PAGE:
Welcome to Smart2Smarter

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In Smart2Smarter, learn to develop the seven SMARTER career skills and build emotional and social connections to bring your humanity into the workplace. Cynthia Kivland shares her wisdom in a practical format giving leaders, employees, students, coaches, EAP counselors or consultants the knowledge, tools and actions needed to thrive – not just survive – in the global workplace.

SMARTER Skills combine the passion of the heart with the intellect of the brain and the reciprocity of relationships. Each chapter includes activities to master the following seven SMARTER career skills:

  • Self: Do your emotions strengthen or derail your personal best?
  • Mastery: Can you master emotions, thoughts and actions to move forward?
  • Attraction: Are you attracting an environment that ignites your own and others’ personal best?
  • Resilience: Are you able to adapt, reinvent and renew during a change or setback?
  • Tolerance: Do you accept, acknowledge and appreciate your own and others’ humanity?
  • Evolve: Do you seek opportunities to innovate, initiate and improve yourself, your company and community?
  • Reciprocity: Are you able to teach and be taught, lead and be lead, receive and give?

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Why Smart Leaders Fail…And Those They Lead LEAVE

A Pattern of Leadership Blunders
eployeeleavingWhy have some very smart executives and leaders failed in recent years, bringing down whole companies and countries, costing billions of dollars, and causing incredible losses to shareholders, customers, citizens and employees? What can be learned to avoid such huge failures?  Recent corporate scandals and bankruptcies reveal that some CEOs fail on such a scale that they bring the company down with them. Enron, Webvan, GM, WorldCom, RIM, and Tyco are examples. CEOs at GM, Motorola, Rite Aid, Mattel, Quaker, and Saatchi & Saatchi have led their companies to the brink of collapse at one time. These companies were led by executives with stellar track records of previous success.  CEOs are now lasting just 7.6 years in office on a global average, down from 9.5 years in 1995, according to consulting firm Booz Allen Hamilton. Two out of every five new CEOs fail in the first 18 months (HBR, January 2005).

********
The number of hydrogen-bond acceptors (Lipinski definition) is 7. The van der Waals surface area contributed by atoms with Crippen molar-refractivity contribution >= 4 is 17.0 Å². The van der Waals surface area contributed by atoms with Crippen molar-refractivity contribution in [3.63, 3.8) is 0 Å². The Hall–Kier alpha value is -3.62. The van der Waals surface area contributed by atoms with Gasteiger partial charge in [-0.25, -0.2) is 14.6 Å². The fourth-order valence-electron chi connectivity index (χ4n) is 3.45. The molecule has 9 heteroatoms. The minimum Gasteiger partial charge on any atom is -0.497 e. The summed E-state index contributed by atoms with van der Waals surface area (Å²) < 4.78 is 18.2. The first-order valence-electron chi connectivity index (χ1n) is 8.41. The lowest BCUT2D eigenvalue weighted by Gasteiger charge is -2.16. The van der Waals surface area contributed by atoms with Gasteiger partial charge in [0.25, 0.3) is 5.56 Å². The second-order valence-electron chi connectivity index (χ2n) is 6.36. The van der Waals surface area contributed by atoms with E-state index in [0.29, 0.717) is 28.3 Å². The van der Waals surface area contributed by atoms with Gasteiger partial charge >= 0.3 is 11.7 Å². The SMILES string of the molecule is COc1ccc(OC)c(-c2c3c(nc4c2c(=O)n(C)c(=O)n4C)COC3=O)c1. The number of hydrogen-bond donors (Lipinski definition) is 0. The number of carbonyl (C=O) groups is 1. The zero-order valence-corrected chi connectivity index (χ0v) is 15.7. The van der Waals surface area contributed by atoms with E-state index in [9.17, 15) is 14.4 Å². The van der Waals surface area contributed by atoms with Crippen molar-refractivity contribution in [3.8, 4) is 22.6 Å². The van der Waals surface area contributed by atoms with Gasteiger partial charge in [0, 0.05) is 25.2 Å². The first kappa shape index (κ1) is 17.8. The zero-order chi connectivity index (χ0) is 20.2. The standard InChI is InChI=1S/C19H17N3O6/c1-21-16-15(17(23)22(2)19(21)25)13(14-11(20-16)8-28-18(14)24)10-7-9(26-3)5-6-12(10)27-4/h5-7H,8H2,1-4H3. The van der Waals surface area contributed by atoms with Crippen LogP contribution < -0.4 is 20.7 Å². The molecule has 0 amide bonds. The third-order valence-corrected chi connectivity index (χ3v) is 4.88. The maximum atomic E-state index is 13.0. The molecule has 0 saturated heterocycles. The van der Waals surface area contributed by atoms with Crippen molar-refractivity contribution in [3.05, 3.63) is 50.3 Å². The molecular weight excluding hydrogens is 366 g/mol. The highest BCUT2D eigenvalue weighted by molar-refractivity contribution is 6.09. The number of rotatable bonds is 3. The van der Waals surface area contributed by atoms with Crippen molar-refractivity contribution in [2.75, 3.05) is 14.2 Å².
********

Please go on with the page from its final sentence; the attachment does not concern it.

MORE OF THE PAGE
“We live and work in a world where organizational failure is endemic—but where frank, comprehensive dissections of those failures are still woefully infrequent; where success is too easily celebrated and failures are too quickly forgotten; where short-term earnings and publicity concerns block us from confronting— much less, learning from—our stumbles and our blunders.” —Jena McGregor, Fast Company Magazine, February 2005.
While the corporate cultures of failed businesses vary widely, there are visible patterns of similarity.  Click here to read or download the entire article.

 

 

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The New Leadership “It” Factor Emotional Presence

Emotional intelligence is essential to increase awareness of your executive presence.  Self-awareness challenges a leader to reflect on the hard truths:  “Is my executive presence inspiring purposeful action?  Is my presence mobilizing others to perform above and beyond effort?  Is my presence creating a culture that doesn’t just do good work, but does good work with and for others?

Whether you call it charisma, confidence or compelling leadership, executive presence is the new corporate “it” factor. Many people assume it’s about showmanship, charm, unabashed confidence and smooth speaking skills, but this only scratches the surface.

The concept of presence is nebulous for most people, but we all have it to a degree—and we know it when we see it in others. But most of us are unsure of how to increase our presence or mentor it in others.

We’re talking about more than making a great first impression. Presence is multifaceted, builds over time, and is reflected in everything you say, feel and do, and as a leader- what others say, feel and do! It’s applicable to non-executive positions, as well as your personal life and team/community involvement. In fact, presence benefits all aspects of your life.